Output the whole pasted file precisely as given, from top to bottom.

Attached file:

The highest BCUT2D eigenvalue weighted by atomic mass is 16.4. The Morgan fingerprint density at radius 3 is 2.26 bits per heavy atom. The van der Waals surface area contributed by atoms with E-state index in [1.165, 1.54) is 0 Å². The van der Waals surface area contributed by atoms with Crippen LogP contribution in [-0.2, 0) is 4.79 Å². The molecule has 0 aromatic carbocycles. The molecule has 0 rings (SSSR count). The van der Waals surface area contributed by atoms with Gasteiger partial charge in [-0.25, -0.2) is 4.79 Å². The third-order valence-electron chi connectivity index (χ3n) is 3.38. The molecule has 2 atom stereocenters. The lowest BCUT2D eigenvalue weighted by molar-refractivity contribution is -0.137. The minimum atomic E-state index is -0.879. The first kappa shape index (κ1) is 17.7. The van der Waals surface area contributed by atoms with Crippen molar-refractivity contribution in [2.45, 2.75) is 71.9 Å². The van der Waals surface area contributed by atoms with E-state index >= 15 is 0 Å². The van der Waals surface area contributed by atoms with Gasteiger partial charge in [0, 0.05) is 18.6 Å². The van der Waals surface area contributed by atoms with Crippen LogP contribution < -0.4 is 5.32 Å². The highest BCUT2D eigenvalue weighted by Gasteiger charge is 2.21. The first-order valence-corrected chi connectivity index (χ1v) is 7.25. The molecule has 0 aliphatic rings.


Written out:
The highest BCUT2D eigenvalue weighted by atomic mass is 16.4. The Morgan fingerprint density at radius 3 is 2.26 bits per heavy atom. The van der Waals surface area contributed by atoms with E-state index in [1.165, 1.54) is 0 Å². The van der Waals surface area contributed by atoms with Crippen LogP contribution in [-0.2, 0) is 4.79 Å². The molecule has 0 aromatic carbocycles. The molecule has 0 rings (SSSR count). The van der Waals surface area contributed by atoms with Gasteiger partial charge in [-0.25, -0.2) is 4.79 Å². The third-order valence-electron chi connectivity index (χ3n) is 3.38. The molecule has 2 atom stereocenters. The lowest BCUT2D eigenvalue weighted by molar-refractivity contribution is -0.137. The minimum atomic E-state index is -0.879. The first kappa shape index (κ1) is 17.7. The van der Waals surface area contributed by atoms with Crippen molar-refractivity contribution in [2.45, 2.75) is 71.9 Å². The van der Waals surface area contributed by atoms with E-state index >= 15 is 0 Å². The van der Waals surface area contributed by atoms with Gasteiger partial charge in [0, 0.05) is 18.6 Å². The van der Waals surface area contributed by atoms with Crippen LogP contribution < -0.4 is 5.32 Å². The highest BCUT2D eigenvalue weighted by Gasteiger charge is 2.21. The first-order valence-corrected chi connectivity index (χ1v) is 7.25. The molecule has 0 aliphatic rings.